In order to get the most performance out of you monofin dives, some attention to your form and technique is warranted. All improvements in form, streamlining and technique will pay dividends and you will find yourself covering more ground on a single breath, having less muscular fatigue and being able to realize more speed with the same effort.
Streamlining / hydrodynamics: In order to move through the water efficiently, we need to work on our “slipperiness”. This is done by focusing on reducing hydrodynamic drag.
Flexibility: The 2 primary reasons that we want to work on “flexibility” are for effective hands-over-head streamlining, as well as to facilitate a proper dolphin-kick / undulation. The shoulder girdle, chest and upper back require flexibility in order to achieve the proper hands-over-head streamlined position. My ultimate test is to see if you can remain in this position during a dry breath hold and last almost as long as if you are lying down fully-relaxed for a more traditional dry static hold.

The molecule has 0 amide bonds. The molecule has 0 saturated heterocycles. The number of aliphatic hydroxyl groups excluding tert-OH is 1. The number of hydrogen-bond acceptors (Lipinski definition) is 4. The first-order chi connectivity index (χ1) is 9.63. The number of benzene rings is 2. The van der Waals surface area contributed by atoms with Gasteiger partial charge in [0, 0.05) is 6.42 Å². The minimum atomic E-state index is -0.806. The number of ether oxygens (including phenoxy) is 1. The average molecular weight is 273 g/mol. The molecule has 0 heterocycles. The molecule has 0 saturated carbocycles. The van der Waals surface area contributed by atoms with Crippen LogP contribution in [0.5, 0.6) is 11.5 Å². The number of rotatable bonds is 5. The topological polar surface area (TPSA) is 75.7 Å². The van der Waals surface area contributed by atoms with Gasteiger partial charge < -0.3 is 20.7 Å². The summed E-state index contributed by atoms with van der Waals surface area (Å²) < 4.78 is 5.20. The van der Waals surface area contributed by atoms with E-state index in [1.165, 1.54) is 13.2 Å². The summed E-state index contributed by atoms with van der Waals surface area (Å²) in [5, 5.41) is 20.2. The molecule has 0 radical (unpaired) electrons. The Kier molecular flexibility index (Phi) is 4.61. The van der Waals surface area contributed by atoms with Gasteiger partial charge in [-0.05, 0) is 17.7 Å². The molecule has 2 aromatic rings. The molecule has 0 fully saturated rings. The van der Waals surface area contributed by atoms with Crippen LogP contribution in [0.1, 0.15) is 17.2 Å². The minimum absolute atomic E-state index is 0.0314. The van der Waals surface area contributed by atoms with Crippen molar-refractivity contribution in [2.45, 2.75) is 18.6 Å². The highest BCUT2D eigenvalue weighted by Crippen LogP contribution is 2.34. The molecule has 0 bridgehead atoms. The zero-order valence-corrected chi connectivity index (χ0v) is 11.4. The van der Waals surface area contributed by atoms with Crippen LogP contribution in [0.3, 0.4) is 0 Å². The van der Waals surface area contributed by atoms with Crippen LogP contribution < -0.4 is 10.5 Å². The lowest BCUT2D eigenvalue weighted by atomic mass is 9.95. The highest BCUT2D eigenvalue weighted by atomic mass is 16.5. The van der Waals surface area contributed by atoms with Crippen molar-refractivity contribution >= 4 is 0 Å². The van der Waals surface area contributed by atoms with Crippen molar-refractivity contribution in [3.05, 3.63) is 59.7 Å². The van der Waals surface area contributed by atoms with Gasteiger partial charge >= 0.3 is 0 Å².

Technique: Once you have good flexibility in your upper back and shoulders, you need to be conscious about starting the undulation somewhere in between your shoulders and upper-sternum. The chest goes down, the butt lifts up and the “whip is cracked” down towards the fin.
When you undulate, you should feel your body ripple from just under your clavicle, through your ribcage to your abdomen and lower back, and then to the hips, where the motion is magnified to deliver power to the fin. Your legs and fin are like receptors of a wave, translating the body’s core signal into a propulsive force. If your upper body is stiff-where the undulation is born-the power will be dampened or completely disrupted. There are many drills to learn the timing of the monofin stroke but it is vital that you do your best to make your body the best possible conduit for the undulation by improving your overall strength and flexibility. Exercises like Yoga and Pilates that use slow dynamic stretches and body-weight exercises are perfect for cross-training. We will use an underwater camera to evaluate your strokes.